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Cheney Free Press
Cheney , Washington
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December 4, 1964     Cheney Free Press
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December 4, 1964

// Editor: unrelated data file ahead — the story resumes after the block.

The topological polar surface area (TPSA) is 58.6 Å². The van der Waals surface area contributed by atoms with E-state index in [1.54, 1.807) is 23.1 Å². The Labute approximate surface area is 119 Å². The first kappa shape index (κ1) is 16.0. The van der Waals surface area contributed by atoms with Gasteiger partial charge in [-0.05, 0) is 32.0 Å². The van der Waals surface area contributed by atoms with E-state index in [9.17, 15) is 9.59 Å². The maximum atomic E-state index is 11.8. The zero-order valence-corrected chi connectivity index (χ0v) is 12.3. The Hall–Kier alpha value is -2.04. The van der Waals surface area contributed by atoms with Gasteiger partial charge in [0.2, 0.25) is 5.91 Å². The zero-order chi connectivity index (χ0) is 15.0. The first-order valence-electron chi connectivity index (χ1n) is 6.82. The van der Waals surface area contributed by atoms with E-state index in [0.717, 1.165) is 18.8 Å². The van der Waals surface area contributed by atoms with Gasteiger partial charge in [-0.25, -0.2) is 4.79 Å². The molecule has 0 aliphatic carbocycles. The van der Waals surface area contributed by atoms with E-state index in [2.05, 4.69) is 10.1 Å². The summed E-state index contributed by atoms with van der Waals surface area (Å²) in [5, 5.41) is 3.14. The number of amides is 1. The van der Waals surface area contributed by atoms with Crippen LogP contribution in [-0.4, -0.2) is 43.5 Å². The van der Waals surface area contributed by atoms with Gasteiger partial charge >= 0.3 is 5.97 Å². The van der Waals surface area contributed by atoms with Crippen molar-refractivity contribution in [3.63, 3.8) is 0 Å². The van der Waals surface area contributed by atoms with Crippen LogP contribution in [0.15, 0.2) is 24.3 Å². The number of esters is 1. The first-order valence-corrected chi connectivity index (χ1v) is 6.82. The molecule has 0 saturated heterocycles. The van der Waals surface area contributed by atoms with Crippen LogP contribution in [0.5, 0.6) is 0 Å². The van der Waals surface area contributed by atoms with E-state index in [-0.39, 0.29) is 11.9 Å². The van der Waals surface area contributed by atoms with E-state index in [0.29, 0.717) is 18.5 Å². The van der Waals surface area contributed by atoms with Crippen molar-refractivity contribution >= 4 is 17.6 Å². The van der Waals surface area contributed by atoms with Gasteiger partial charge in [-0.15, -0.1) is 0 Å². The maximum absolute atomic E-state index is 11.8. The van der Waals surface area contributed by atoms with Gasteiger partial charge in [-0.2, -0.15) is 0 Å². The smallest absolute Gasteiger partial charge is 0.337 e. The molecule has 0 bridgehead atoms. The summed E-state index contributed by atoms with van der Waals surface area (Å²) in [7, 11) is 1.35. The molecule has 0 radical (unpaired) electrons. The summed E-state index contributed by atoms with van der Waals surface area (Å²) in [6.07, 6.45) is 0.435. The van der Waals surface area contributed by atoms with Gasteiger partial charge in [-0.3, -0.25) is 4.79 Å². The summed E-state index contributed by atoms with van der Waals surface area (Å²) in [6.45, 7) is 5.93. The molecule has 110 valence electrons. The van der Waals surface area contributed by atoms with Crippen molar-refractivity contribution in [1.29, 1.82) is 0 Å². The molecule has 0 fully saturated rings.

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Page 2 Cheney Free Press Friday, December 4, 1964 CHENEY FREE PRESS ESTABLISHED 1896 PUBLISHED AT 412 FIRST ST., CHENEY, WASH. Datered at the Post Office at Cheney, Washington, as Second Class Mater under the Act of March 5, 1897. Issued every NATIONAL EDITORIAL Friday morning at Cheney, Washington. 1 IAS(CTI,O1N Spokane County Subscriptions ................................ $4.50 per year L &apos; "J ''/-=_,,.$,aa All Other Subscriptions ........................................ $5.00 per year G. T. FROST .................................. PUBLISHER JACK PIERCE .................................... EDITOR J IN IHE BOX Spokane ununity College is scheduled to start a 26-game basketball schedule this weekend, its. first entry into organized col- legiate athletics, and one wuld .hary knees the Spartans exist thus far. Lots of people comphin ,about newspapers, and with good reason in many instances. The Spokane press and its treatment of the new college is about the best example of press indifference fltat comes to mind. The tele- vision stations, quite the conCrary, have been quite generous in their coverage of the new college. Spokane Community College, operatirg fur the second year, will enter the Washington State Jtmier College Athletic circuit as a regular member this season. The Sporrans, ,as they are called, also hve games sched- uled with the Washgton State freshmen, a couple of Carmdi'an colleges and an Ore- gon juaior college, or two. One of the first rules `a yonng reporter learns  to "localize." This means that com- munity news takes preference over state and national developments. As is usually the case, unfortunately, state .and national coverage is much easier, simply because no reporting, or "digging," is required. t doesn't take much talent to "tear" wire copy and send it out to the composing roam. For this reason, as the layman probably can readily recognize, many daily nevspapers are loaded with state and n, ational news, while 1,goal nd regional news suffers because of aziness and indif- ference. The Spokane press treatment of the new college is certainly a prime example of this type of "desk reportin'g." The new college, to be sure, is going to produce some out- standing athletic teams in the not-so-distant future. The basketball coach and athletic director is Hank Coplen, who coached at DaverLport last yar where his cagers ,had a fine reg- ular season, but stumbled in district tonrna- ment play ,d missed the state classic at Spokane. Coplen coached at Columbia Basin Jun- ior C,allege a few years ago, where his squads consistently won the league championship. He developed a fine recruiting program at CBJC, Which is maintained to this day. 0o1> len, by the way, is a graduate of Eastern Washington State College and is a well l softball pitcher. He used to play on Bill's Tavern town basketball team. His assistant is Jerry Martin, also well known in Cheney and in athletic circles throughout the Northwest. Martin lived in Cheney last summer while he was managing a swimming pool ifl Spokane. Mrtin was an assistant football coach at Washington State University a couple of seasons ago until the entire coaching staff was dismissed foll, oring Jim Sutherlard's firing. Martin also coached .at CBJC, where he was an assistant to Dwight Pool on the Junior Rose Bowl team of 1962. Martin is presently organizing a football program, and the school will enter the league full-bore in 1966• In the interim, he will be head track coach in the spring. Meanwhile, the Spaans are the forgotte'a school in Spokane because of the daffy news- papermen, who seem te bask in their "bil- ity" to heap praise on Notre Dame, while they are missing a good story developing in their own backyard. 40 Years Ago 1924 The Cheney Free Press Print- ing phnt is mroving this week from its present location on First street to the flew Ma- sonic Temple buffg orL Nor- mat .avenue. With the lease for the first floor and bse- ment secured by the Free Press while he new building was yet on paper, this portion ot the building was construct- ed to meet the needs of a mod- ern newspaper plant• The new model 14 linotype which was purchased recentb' at a cost of many thousands of dKars, and the almost new Cransn press and Meatges newspaper folder will occupy the back shop. At an executive committee meeting of the Cheney Com- mortal club *held Friday eve- ldng, J. W. Hungate, ehairrn of the 1924 May Day commit- tee, recommended `a Ma Day committee be ppinted with three members from the Com- mercial clab and three mem- bers from Tilicum Club. Direct- ors present were president M. W. Corrvay, C. S. Kingston, M. C. Holter, J. W. Lindley, E. R. Kelly, H. M. Painter .and V. E. Rolfe. "Thanksgiving ia Cheney 40 Years Ago," was the subject of an address given Monday by Mrs. C. A. Ratcliffe to the members of the civic section of Tilicum club `at a meeting at the horne of Mrs. M. A. West• Mrs. Ratcliffe came to Cheney in 1884. The "Gumps," consisting of Bertha Lean, Ilene Heu'ich, Irene Heinrich, J, ames R.; Noma Guenther, Bobbin Nel- son, Walter Bergloff and El- wood Ryker, won ahe ,accuracy contest in the eighth grade ari5metic class this week. 30 Years Ago 1934 A Tenderfoot Investiture i last Monday .evening in Mr. I Hungate's rqom ,at the Normal ,chool. Received lrto the troop were William Crooks, Vernon Pryor, Raymond Bernard, Ar- thur Pryor, and Robert Mut- ton. First class .award went to tIerbert Findiey, Frank Pence and Leo Pierson; send class, Itarold Hedge, and merit bad'g- :es to Don Gordon, $,ck Ken- nedy, lay &uertin, Robert Dales, Frank Pence `and Lec Piersom Cheney Post of the Ameri- Can Legion is sponsoring a ben- efit dance at Amber Tb.aks- giving rdght, Nov. 29. Walden Chambers 'has been pledged to Tan Beta Pi, n,a- tiorml engineering honorary at WSU. Huse's store, pioneer gro- cery of Cheney, armounced its filation with the Red and White Food Stores. Matger Ra|ph A, ndemon of the 1<1 store is one of the Inland Em- pire directors. Oheney high sehn>l's debat- irg team, composed of Frank Hungate, Nell Anne Pierson and Louise Hoge, will meet at Fairfield Tuesday. " Fourteen Oheney hih school boys to receive their football r fete s are Nolan Chambers, Pete Bonamici and Carles Jones, third year; Leonard West, Tom Colly and Robert Woods, second year; and Ken neth Bahme, Homer Hale, Jake Thurmon, Fred l%osenzwe/g, Bill Horn, Russ Wmsn, Lewis Johnsm and J `ames EI- lingsworth, one year. A son was born to Mr. and Mrs. Melvin Roberts of Amber Thursday. 20 Years Ago 1944 Funeral services were held enday for Nettle CQI.r. Sur- vivors are her lmsband, B• F. Colyar; four daughters, Mrs. Irene Buffer of Tacoma, Mrs. Ia Hartley and Miss ARce Col- yar of Cheney and Mrs. Nan- cy Andrews of Tacoma; four and a Court of Honor was held sons, Cecil and Earl of hamont, / Emmett, U. S. 'Coast Guard, and Arthur, U. S. Na,vy. The Blackh.awks eroded a nearly perfect pigskin season when they romped over Mead 42-0. The game was the last.of their high school careers for Iill Datlin.g, Homer Lea Jones, Bob Spear, Clyde Comstock, Wayne Hull, Glen Edmiston, Don Lehn, Max Fouton and Keith Smith. The junior class of Spangle High School will present the play, "Miss Jimmy." Memberg of the cast are Ila Byers, Wil- ma Bleisner, Dorothy Raugust, Vema Hill, Margaret G,arratt, Betty Sitt0n, Jimmie Oornmes-: ser, Bobby Hall ,and Don Fry. 10 Years Ago 1954 Several lettermen from last year's varsity are giving the Blackhawks a strong nucleus ,of experienced basket,bat play- ers. Heading the ,.list are Bob Everson, Dan Lambert, Roy Campbell, Bob Powell and Ray Walters. Others hawing up well are Bruce Patterson, Gary i Rumley, Jerry Fialding, Bob Johnson, Bill Frazier and Jer- ry .Hakola. Gold Star parents honored at the Legion, i, Auxiliary dinner Thursday night were Mr. and Mrs. E. F. Schtdegg, Mr. and Mrs. Jmes Seroggie, Mrs. Bes- sie Stafford and Mr. and Mrs. It. E. Holmquist. Miss Maxine Grogram, daugh- ter of Mr. ,and Mrs. J. M. Gra- 'ham, ,and Asa'hel Curtis of Seat- le were united in marriage Nov. 11 in Seattle. It is estimated from Bureau  Census surveys; that 20 per cent of the chdven under five, ,a total of ,our rot'ilion trove not eceived `a single in- ject,ion of DPT. Only 42 per cent of all children ursder five are adequately protected ,gainst diphtheria. Shop the easy way. Classifieds CALL FOR BIDS Eastern Washington State College Separate sealed bid propos- als ,are available for education- aI equipment and/or sapplies by Eastern Washin'gton State Coege in the office of the Di- rector of Purchasing, Room 121, Show0.1ter Hall. Proposal forms may be ob- tained at the above office. T. T. Wall Director of Purchasing. (July 1, 1964-July 1, 1965) March of 0000olunteers Help Parents of Birth Defects Children Picture a child crippled by a severe birth defect. A tragedy ? Unmistakably. But how severe are the effects on the parents of this child? What is the extent of their shock and suffering? Dr. Hans Zellweger, a well- known professor of pediatrics and genetics at the State Uni- versity of Iowa College of Medicine and medical director of the March of Dimes-sup- ported Birth Defects Center there, reports that in his ex- perience 80 per cent of the parents of defective babies harbor unwarranted feelings of guilt• He believes that they, like their afflicted child, need help. For that reason he is about to organize group therapy "clas- ses" in which troubled parents can talk among themselves and with medical experts to discuss the problems created by this family tragedy• Dr. Ze ger points out that more tha  quarter of a mil- lion babie hre born every year in the United States with birth defects--among them blind- ness, deafness; missing extrem- ities, imperfect spines and nerv- ous systems, and many other crippling disorders• Feelings MARCH OF DIMES volunteers aid in easing the psychological and other problems confronting parents of children with birth defects. Above, at Mankato, Minn., parents and members of March of Dimes chapter listen to lecture on birth defects by Dr. Warren Warwick, pediatrician, of University of Minnesota Medical School. Help Is Expanding Help for those grief- and guilt-stricken parents is being provided by March of Dimes chapters on a growing scale in several sections of the country. "Actually, most of these parents aren't in need of medi- cal treatment, but they are in need of some psychiatric help and the opportunity to talk over their problems with others similarly afflicted," according to Dr. Virginia Apgar, director of the division of congenital malformations of The National Foundation-March of Dimes. "Also, they are in need of a healthy dose of truth about birth defects," she adds. "That truth is that so far as medical of guilt and humiliation in the science knows, by far the ms- parents of these children are jority of parents of a defective commonplace ann nave oeen baby have nn ra f r for centuries He explains that nr h rohro - t nnit . ." ..... oac.. the ......... , .... . ..... unfortunately cnls. sense,, o[the finger of suspicion at the sname perslscs even in cne on- I other nartnor in marriage " ; lightened" 20th century, al- I .- ,-; .... ...°". though the lndlvldual pedlatrl-  ...... • toda - -- h - rive mlnnesoa counues now clan y uoes an e or sne "o co b " "" hold meetings of parents each can z m a¢ ;¢. month to discuss means of rid- ding themselves of their un- justified feelings of self-re- i proach. Usually they are also addressed by a pediatrician and are informed about the progress of March of Dimes research grants in birth de- fects at leading university- affiliated medical centers and laboratories across the nation. At Houston, Tex., the Harris County Chapter has establishedi a Spina Bifida Educational:K' sociation which meets monthly in a seminar room at Texas Children's Hospital. Fifteen to 20 sets of parents attend the evening lecture, exchange "traumatic" experiences, and discuss such practical problems as getting their handicapped small children into the ele- mentary schools. Volunteers Welldnformed Up to 75 parents attend the monthly gatherings of the Child Development Center Parents Group, at Children's Hospital, San Francisco. Half of the necessary financial sup- port comes from the funds of the March of Dimes-financed Birth Defects Center at the hospital. All the sponsoring chapters find enthusiastic and well-in- ormed volunteers at these meetings on whom to call for help during the March of Dimes campaign each Jenuary when fundsare raised nation- ally. • Other March of Dimes chap- ters around the country are planning similar projects to banish needless feelings of guilt among parents of children with defects. /t]th Washington Bar Asaoclat|on THE STOLEN MONEY Sam, .a safecracker, had just burglarized the .local drugstore and was on his way home with the money. Just as he was parking his car, a crook named Loe stuck a gun in Sam's ribs anti,robbed him of the cash• The police soon captured Louie, arid in no time he found himself standing trial for the crime of robbing Sam. "What are you taking about," said Louie. "How can 1 be gu, ilty of robbing Sam,? Sam stole that money. It di 'dn t ] bebng to him anymore than it belonged to me." Can Louie be guilty of r0,b- bery in this case? Subject of Robbery Yes, said the Supreme Court of Hawaii in such a case• Stol- en money cn be the subject o.f robbery. One who steals money, which itsetf hlas been stolen by `another, may ,be prosecuted notv¢ithstanding the illegality of the pos,seon of his victim. One thief may be convicted of stealing from armther thief. If the taking was wrongful, it does rot matter who owned the prolerty. For the purpose of prosecu- tion, a thief in possession may be described as the owner when the goods have been sto- len from him by a second thief: One who has the right of pos- session as against a thie is, so far as the thief is concerned the owner. In this case Luie had brok- en the law by robbing Sam. This is still a crime even though Sam did rmt own the money. Louie lost the case. Conservation News By Richard H. Jessen SCS Technician , Conservion of essential natural resources could be a costly operation for some prac- tices if the farmer revolved eod not afford to construct Every once in a while charg- es are set up that the business community is "anti-intellectu- al." In view of the fact that the taxes paid by independent busi- ness support the state operated colleges and universities, and that in the majority of cases, it is businessmen's organiza- tions Who carry the drives en to improve the educational facilities, this charge be- comes quite ridiculous. To be sure, businessmen are some- C.W. Harder times critical of the conduc of the schools at times. Recent- ly at the University of Califor- nia in Berkeley, it required a force of 500 police officers to hold In check several hundre, students and nee-students who were bent on demonstrathg in defiance of law and order. Now most-everybody under- stands that youth is a time of inner rebellion• On the Ameri- can campus the display of non- conformity has usually been confined to such didoes as swal- lowing live goldfish, pantie raids, other manifestations• While the Mrs. GrUndy's frown their censure, the majority of "people usually chuckle over these peccadilloes. However, tn foreign coun- tries, university students have been in the forefront of politi- cal movements• In some eases they have marched to the tunes of the "Internationale," in oth- ers to the Horst Weasel song. AetRally the "cause" has been somewhat immaterial, as the ( Nstlonal Pederation of Iadependt Business or apply them on his own. The Agriculture Corserva- tion Program is the way that a of us, including the farm- eva, share in the costs of these conserving practices. Farmers interested in receiving this cost-sharing on a prticular practice slmuld sign tp under the program. Fund,s .and appli- cation for cost-Sharin are handled through the Agricul- tural Stabilization and Conser- vation Service and County Committee. The county com- mittee wll review and approve or disapprove each appIioation .and set aside sufficient funds to cover the instatation. Most ertgineering practices will be reerred to the So Con,servation Service in the lo- cal Soft and Water Conserva- tion Districts to give tec hnical assistance necessar to aply the practice. Permanent Types In the Southwest Spokane Soil and Water (hon, servation District, the Soil Conservation :Service .also takes care of the woodlarnd practices, as well as the permanent type engineer- ing practices as the technical more exhibitionist among the youth will rally to any "cause." Fortunately for the nation, when they eventually acquire , the responsibility of making a I living and of a family, this en- thusiasm for "causes" becomes tempered with mature judg-. mont. I But while enjoying this first ! freedom from parental re- J straint, a minor percentage of . them become avowed social- i lists, fascists, or whatever I seems to strike their fancy. At California, the issue was over the expulsion of a few stu- ' dents who broke the rule not [ permitting solicitation of funds i on the campus for political par- ] ties. In state owned colleges I where the support is given by all citizens regardless of politi- cal affiliation, this appears to he a sound rule. But immediately, some 500 [ impetuous youths, out of a student body of more than 27,- [ 000, started a riot. [ I Taxpayers dislike financing such displays of anarchism. Thus, resentment is lodged[ against educators, all students, i This is unfair to the teaching profession as well as the thous- ands of serious students. i Rather the blame should be I directed toward those politi-[ clans who not only condone, but :[ enoourage anarchtstie demon- sLations to achieve political or social ends. The emotionally unstabFe adolescents should not be too harshly Judged for heed- ing the demagogue, for it ap- pears that demagogues to hold power will sacrifice anybody or anything. assistan¢  for the Agricultural C,onservation Program. , The :steps to be taken by the farmer in this district, is to sign up at the county ofice a¢ 301 Hutton bull ,ddng, Spokane. Practices must be signed up befoTe work is started or will rmt be eligible for payment. A referral will be sent to us here in Cheney. We then con- tact the farmer on the site of application and make a ste de- termirmtion or lay out and stake the project with he farmer. We also assist duing consrnction and make a final survey, which wil be returned to the county committee when completed. Practices must meet with standard specifica- tions set up for each job, or they will not be passed for payment. The county commit- tee will then act on the com- pleted referral .and approve it for payment if it qua,lilies. Many .of these applications of conserving Praices are a result of prior panning assist- n,ce flat was m,ade with the farmer by the Soil Gouserva- tmn Service in developing a conservation plan. CARUSO & SPINELLI 812 Paulaen Bldg., Spokane, NOTICE OF SETTLEMENT OF No. 77213 In the Superior Court of the Washington' in and for the Spokane. In the Matter of the JOHN G. BRUGGER, and ZOLA GER, deceased, State of Washington, County kane.--ss. Notice is hereby given that L. Brugger, the Executor of the estate, has rendered and settlement to, and filed in the Court of Spokane County, State irgton his Final Accouter as utor and a petition' for the of said estate, in which the asked to settle said Estate, the property to the heirs or entitled to the same, and said Executor, and that Tuesday, day of January, 1965, at the 11 o'clock a• m., at the Court of our said Superior Court, in of Spokane, in said Spakane has been duly fixed for the settlement of said Final Accoun¢ Petition for Distribution, at which and place any person irterested in estate may appear and file his tion in writing thereto and the same. Dated this 18th of November, Geo. E. Fallquist County Clerk of the Superior Court. By R. F. McCorkle, Deputy• (Nov. 20-Dec. 4) Hamblen, Gilbert & 912 Paulsen Bldg., Spokane 1, NOTICE OF SETTLEMENT OF No. 76525 In' the Superior Court of the Washington in, and for the Spokane. In the Matter of the ASA H. POST, deecased, of State of Washington, County ane.--ss. N)tice is hereby giver that J. Bennett ,the Executor of the estate, has rendered and settlemen¢ to, and filed in the Court of Spokane County, Washington his Final Account as Executor and a petition for the button of said estate, in Court is asked to settle said distribute the property to the or persons en%itled to the sun, e, discharge the said Executor, and Wednesday,, the 16th day of 1964, at the hour of 10:00 at the Crdrt room of our said Court, in the City of Spokane, Spokane County, has been for the hearing and settlement Final Aeeourt and Petition, for button, at which time and place person interested ir said estate appear and file his exceptions in thereto and conest the Dated this 18tb day Geo. E. Faliquist, County Clerk of the Superior By Jack A. Magney, • (Nov. 20-Dee. 4) Randall, Danskin, Lundin & 1017 Paulsen Bldg., NOTICE OF GUARDIAN AND NOTICE TO ITORS No. 78079 In the Superior Court of the Washington in and for the Spokane• In the Matter of the OLE GUNDERSON. Notice is ierebv giver* that the signed has been appointed of the above incompetert in and has qualified accordingly, all persons having claims incompetent are required to serve duly verified, upon the 1017 Paulsen Building, ington or upon Randall, dir & Allison, the attorneys at their office at 1017 Spokane, Washington and [claim with proof of such se] office of the Clerk of the [ at the City of Spokane, within six months after the licatior of this notice, or they forever barred• Date of first publication re)rice is 26th day of November, Robert T. Carter, Guardian above Incompetent• Randall, Danskin, Lundin & Attorneys 1017 Paulsen Bldg., Spokane, (Nov. 20-Dee. 4) • : !i! PHILIP S. BROOKE Paulsen Bldg., Spokane, SHERIFF'S SALE State of Washington, County of kane.--ss. By virtue of an Order of Sale out of the Her*• Superior Court kane County on the 12th day of ber, by the Clerk thereof in the Metropolitar Life Irasurance a corporation Plaintiff versus K. Owen and Carolyn T. Owe, band. and wife, Harley E. Norms J. Brown, husband Richard G. Williams and Williams, husban'd and wife, esky and Alma D. Salesky, and wife, and Sunset Transfer age, In., a corporation 175442, and to me, as Sheriff, and delivered• lh)tice is hereby given • proceed to sell to the highest cash, within the hours I law for Sheriff's Sales, to-wit: o'clock a• m. on the 18th day comber, 1964. at South ' door in Spokane County State of Washington all the r and interest of the above nam ant in and to the following real property, to-wit : Lot 20, Block 26 Second [ Lidgerwood Park,' according recorded in Volume "I" of 15, in the City of County, Washington To ment in, favor of Metropolitan suranee Company, a against Raymond K. Owen lyn T. Ower*, husband and wife inw to $6,331•18 also $26.00 for a total of Six thousand dred Fifty Seven and 18/100 dollars--with interest at 6 per annum from November 12, date of sala and $500.00 and $I()9.50 costs amt i with interest at 6% on, and costa from November 12, date of sale. Giver under my hand, this l¢/tB ! of November, 1964. William J. Reilly. Sheriff By Theresa J. LOve Deputy Philip S. Brooke, Plaintiff's (Nov. 20Do 11) ARTHUR E. FLORE WashingtO SHERIFF'S SALE of State of Washington, COuntY kane.--es By virtue of an Order issued out of the Hon. Spokane County, on* tha vember, 1964, by the Clerk ease of Earl T. DeRusha DeRnsha, husband and wife versus Ris Shankman and man, husband and wife, et No. 175882, and to me, as rected and delivered. Notice is hereby given, proceed to sell to the cash. within the hours for Sheriff's Sales, to wit : a. m. on the 18th day 1964. at South Courthouse in Spokan in Washington, all the forest of the ir* and to the following property, to-wit: Lot Nine (9) in Block Northwest Boulevard City of Spokane, recorded in' Volume 1 of 2, except the South 85 situate in the City of of Spokane. State of satisfy a judgment ,in DeRusha and Helen C. band and wife ad against man and Hazel Shankman, and wife A{nounting to Six Six Hundred inety Two ($6,692.88) dollars with per cent Per annum from 1964 to date of sale and ney's fees and $40.90 costs costs with title expense ih¢erest on, costs at 6% per November 13, 1964 to date Given under my hand, of lIovember, 1964. William J. By Theresa J. Arthur E. Florer. (Nbv. 20-Dec. I1)